The securities regulator in Hong Kong has concluded its consultation on the regulations governing digital asset platforms, paving the way for authorized organizations to offer their services to retail investors.
The Securities and Futures Commission (SFC) announced on Monday that it will put in place a variety of safeguards to “protect” small-scale investors, such as assessment tokens before they are published on exchanges.
This comes after a period of consultation with key players in the business that was held in February and gave them the option to offer advice on a range of topics, including permitting smaller investors to trade cryptocurrency.
The SFC reported that throughout that time, it received 152 written comments from interested parties who “generally welcomed the proposed requirements.” Due to this, the regulatory body changed its mind regarding the limits put in place last year and now permits licensed virtual asset providers to serve retail crypto investors.
Smaller investors will have to clear many hurdles before the measures go into effect on June 1, including investor education and exposure risk awareness.
The SFC stated it would not disclose a list of verified assets deemed safe for retail investors in its consultation conclusion on new regulatory criteria. “Platform operators are, however, informed of their duties and advised to take appropriate precautions under the applicable laws to verify that retail trading of any token they make accessible will not violate the public offering regimes in Hong Kong.”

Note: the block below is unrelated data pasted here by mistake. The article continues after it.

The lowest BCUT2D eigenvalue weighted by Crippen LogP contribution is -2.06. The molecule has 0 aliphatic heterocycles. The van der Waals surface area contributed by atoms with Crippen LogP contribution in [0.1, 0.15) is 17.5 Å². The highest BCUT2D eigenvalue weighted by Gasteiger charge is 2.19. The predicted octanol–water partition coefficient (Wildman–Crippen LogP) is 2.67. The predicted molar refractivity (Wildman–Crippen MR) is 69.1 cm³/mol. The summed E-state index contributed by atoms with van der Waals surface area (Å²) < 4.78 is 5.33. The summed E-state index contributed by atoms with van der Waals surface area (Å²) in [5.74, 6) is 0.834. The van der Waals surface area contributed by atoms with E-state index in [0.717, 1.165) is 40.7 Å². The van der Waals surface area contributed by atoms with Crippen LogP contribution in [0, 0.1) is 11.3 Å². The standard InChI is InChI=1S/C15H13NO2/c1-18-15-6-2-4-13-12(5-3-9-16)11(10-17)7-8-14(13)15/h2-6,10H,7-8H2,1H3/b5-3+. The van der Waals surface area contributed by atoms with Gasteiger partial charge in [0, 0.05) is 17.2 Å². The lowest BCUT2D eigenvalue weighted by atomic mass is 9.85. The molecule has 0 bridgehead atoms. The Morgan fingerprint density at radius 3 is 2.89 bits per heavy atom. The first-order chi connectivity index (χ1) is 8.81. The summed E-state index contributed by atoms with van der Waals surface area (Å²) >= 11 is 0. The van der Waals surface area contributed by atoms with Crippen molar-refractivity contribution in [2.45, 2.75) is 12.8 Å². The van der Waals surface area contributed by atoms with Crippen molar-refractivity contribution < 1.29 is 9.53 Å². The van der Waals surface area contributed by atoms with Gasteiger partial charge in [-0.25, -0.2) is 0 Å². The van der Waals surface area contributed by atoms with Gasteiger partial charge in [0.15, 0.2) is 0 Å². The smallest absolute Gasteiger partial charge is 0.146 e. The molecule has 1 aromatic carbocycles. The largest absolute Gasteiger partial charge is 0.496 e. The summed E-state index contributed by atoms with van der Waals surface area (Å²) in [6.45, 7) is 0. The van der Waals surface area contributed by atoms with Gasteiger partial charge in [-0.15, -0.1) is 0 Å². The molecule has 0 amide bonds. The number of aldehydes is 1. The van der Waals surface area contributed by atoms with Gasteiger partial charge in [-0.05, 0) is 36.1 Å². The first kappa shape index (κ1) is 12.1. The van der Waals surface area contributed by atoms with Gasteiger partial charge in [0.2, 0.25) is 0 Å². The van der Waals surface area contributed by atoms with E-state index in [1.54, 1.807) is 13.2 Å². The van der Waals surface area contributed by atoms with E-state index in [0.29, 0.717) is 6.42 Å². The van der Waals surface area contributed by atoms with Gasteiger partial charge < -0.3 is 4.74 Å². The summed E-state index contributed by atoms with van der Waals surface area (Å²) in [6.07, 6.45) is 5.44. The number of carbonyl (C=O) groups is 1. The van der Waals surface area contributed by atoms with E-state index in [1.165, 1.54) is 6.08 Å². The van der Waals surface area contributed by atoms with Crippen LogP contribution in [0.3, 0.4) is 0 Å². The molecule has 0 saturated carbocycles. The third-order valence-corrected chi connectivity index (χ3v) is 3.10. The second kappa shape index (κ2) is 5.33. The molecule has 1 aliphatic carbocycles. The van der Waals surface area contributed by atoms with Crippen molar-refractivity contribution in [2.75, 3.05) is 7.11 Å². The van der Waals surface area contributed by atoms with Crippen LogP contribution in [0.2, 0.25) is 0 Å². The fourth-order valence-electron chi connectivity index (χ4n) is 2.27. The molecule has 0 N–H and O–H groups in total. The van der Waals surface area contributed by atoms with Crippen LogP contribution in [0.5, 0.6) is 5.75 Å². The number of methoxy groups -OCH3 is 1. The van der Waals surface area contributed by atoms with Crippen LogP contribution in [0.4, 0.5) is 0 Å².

The SFC stated in a statement that other preventive measures would include good governance, strengthened onboarding procedures, disclosures, and admission requirements.
Despite market instability and skepticism regarding the digital asset market, Hong Kong’s top financial official claimed just a month ago that the moment was right for the economy to speed up the implementation of Web3 technology.
The chief executive officer of the SFC, Julia Leung, stated in the release, “Providing clear standards for regulation is essential to encouraging sustainable development.”
Hong Kong issued regulations in May indicating that local exchanges needed licenses and could only serve professional investors. Changes coming up next month would virtually undo that policy.